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interests and individual pursuits of happiness to promote public benefits, civic spirit, and solidarity. the spirit of voluntary participation also became an important component of political mobilization in the decade preceding the revolution. they were part of the debate over representation and democracy. the author of the letters from an american farmer observed two problems with mixing alcohol and politics firsthand living in new york. taverns encouraged equality. he thought this was a bad thing. the frequent use of liquors and inebriation swells people with the idea of equality when they were talking with their betters. in this gives an american high opinion of himself, higher than deserved, because the average american only knew the rudiments of politics. he is saying most americans did
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not know much about politics. but they would start drinking and were swelled with a big opinion of themselves and start talking to their betters like they knew better. that is what distinguishes a monarchical system where everyone knows their place and a more democratic society where ordinary people are beginning to talk about and participate in politics. the second thing he observed was voters often judged portable candidates based on gossip. people neither know nor foresee what service this man will be to their country. the only way they are judging candidates for office is based on what they hear set of them in taverns and other public places. he thinks this is a bad thing. the way people learn whether a candidate was fit for office was not the proper ways to judge them but because they listened to tavern gossip, and that was how they were influenced. this is how we understand democracy nowadays.
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to him, it seemed new and strange. these are a couple of problems with tavern politicking. even the polite clubs were often prone to disorder even though many forbade clerical discussion. meetings often descended into chaos because of disagreements. critics became frustrated when new yorkers failed to observe the standards of politeness the clubs attempted to instill. alcohol was constantly confounding attempts to place social controls on new yorkers. as a result, successful new york politicians recognized it was better to operate among the beer houses than to try to rise above them. straitlaced presbyterians might poo-poo the idea of mixing liquor and politics, but this
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was disingenuous. taverns inspired feelings of individuality and equality by encouraging civic awareness and participation. the historian divides new york politicians into two types. the first, popular whigs, sociable gladhanders comfortable doing their politicking in taverns. the original fraunces tavern had been a mansion before they sold it. he bristled from his tavern going. he describes the politics of the next crowd as corresponding to a second kind of your politician who were more prudish and aloof. for them, a good evening was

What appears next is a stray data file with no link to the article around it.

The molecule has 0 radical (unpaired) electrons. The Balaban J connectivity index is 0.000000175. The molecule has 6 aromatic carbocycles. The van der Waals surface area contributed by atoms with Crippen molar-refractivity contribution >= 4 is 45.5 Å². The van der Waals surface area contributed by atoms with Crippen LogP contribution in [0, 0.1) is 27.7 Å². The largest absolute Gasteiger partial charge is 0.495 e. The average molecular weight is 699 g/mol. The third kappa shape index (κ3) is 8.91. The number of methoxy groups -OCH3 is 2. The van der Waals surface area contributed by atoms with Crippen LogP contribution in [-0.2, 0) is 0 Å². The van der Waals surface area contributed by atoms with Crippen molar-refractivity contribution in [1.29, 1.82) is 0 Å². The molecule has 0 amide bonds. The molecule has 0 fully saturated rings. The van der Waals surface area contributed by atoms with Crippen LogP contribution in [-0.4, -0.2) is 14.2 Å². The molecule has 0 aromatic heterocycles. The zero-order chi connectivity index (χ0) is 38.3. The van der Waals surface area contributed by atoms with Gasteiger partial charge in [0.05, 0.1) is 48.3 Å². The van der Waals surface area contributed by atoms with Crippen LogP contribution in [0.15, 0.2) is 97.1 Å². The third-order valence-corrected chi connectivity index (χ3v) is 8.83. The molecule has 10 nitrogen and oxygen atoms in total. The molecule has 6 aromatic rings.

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conversation with other educated men. both groups sought to use tavern sociability for political ends. by the 1760's, the divisions have become less relevant in your politics. both had reluctant dealings with the new leaders of the street and tavern. these were the liberty boys. mcdougall after years as a privateer captain kept a slop shop for sailors. sears had a father-in-law who's tavern i mentioned earlier. john lam must have had r business with retailers all over the city. a loyalist also sold wine and liquor. these are some of the most famous young liberty boys who drove the revolutionary movement.
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during the imperial crisis, these men would mobilize new yorkers in the places they knew best, taverns. they also faced the challenge of maintaining order among them. the imperial crisis created disorder in new york just as it did throughout north america. parliament's harsh implementation of order caused mobilization. new yorkers reacted to the stamp act with outrage. this was parliament's first attempt to tax the colonies under a new regime by placing stamped paper on playing cards and legal documents. they're going to threaten the groups most likely to complain, lawyers, printers, and people who hang out at taverns. this is a bad idea. you will see what happens. first, new yorkers threaten to attack the stamp officer from maryland in 1765.
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his landlady packs them off to fort george. when delegates from colonies convened in new york city during the stamp act congress in october of 17 685, john dickinson was among them. he wrote to his mother at a center will consume the greatest part of our afternoon. he was a straitlaced philadelphian. he is worried. this is how they were getting political business done. the day before the stamp act was to take effect, the merchant coffeehouse wrapped documents in black as a sign of mourning this would be the death of liberty. 200 merchants met and resolved they would import no goods from great britain until the stamp act was repealed.